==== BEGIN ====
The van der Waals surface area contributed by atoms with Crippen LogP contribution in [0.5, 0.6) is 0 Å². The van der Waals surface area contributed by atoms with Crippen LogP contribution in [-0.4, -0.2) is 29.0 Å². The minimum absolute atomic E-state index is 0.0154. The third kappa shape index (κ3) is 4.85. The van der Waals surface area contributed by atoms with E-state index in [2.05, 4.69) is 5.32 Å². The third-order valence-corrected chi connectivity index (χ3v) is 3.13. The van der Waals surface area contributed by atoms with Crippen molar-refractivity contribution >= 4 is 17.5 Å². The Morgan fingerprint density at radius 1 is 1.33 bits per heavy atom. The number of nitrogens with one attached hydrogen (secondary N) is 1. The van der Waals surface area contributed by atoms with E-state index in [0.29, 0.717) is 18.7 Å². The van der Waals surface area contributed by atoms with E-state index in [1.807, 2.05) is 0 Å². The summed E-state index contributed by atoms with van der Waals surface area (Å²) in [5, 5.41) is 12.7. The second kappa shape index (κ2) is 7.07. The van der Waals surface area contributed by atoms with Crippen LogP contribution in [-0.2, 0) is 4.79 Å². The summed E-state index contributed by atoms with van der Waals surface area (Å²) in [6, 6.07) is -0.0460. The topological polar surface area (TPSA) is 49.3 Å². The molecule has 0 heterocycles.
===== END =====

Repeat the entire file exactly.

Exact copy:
The van der Waals surface area contributed by atoms with Crippen LogP contribution in [0.5, 0.6) is 0 Å². The van der Waals surface area contributed by atoms with Crippen LogP contribution in [-0.4, -0.2) is 29.0 Å². The minimum absolute atomic E-state index is 0.0154. The third kappa shape index (κ3) is 4.85. The van der Waals surface area contributed by atoms with E-state index in [2.05, 4.69) is 5.32 Å². The third-order valence-corrected chi connectivity index (χ3v) is 3.13. The van der Waals surface area contributed by atoms with Crippen molar-refractivity contribution >= 4 is 17.5 Å². The Morgan fingerprint density at radius 1 is 1.33 bits per heavy atom. The number of nitrogens with one attached hydrogen (secondary N) is 1. The van der Waals surface area contributed by atoms with E-state index in [0.29, 0.717) is 18.7 Å². The van der Waals surface area contributed by atoms with E-state index in [1.807, 2.05) is 0 Å². The summed E-state index contributed by atoms with van der Waals surface area (Å²) in [5, 5.41) is 12.7. The second kappa shape index (κ2) is 7.07. The van der Waals surface area contributed by atoms with Crippen LogP contribution in [-0.2, 0) is 4.79 Å². The summed E-state index contributed by atoms with van der Waals surface area (Å²) in [6, 6.07) is -0.0460. The topological polar surface area (TPSA) is 49.3 Å². The molecule has 0 heterocycles.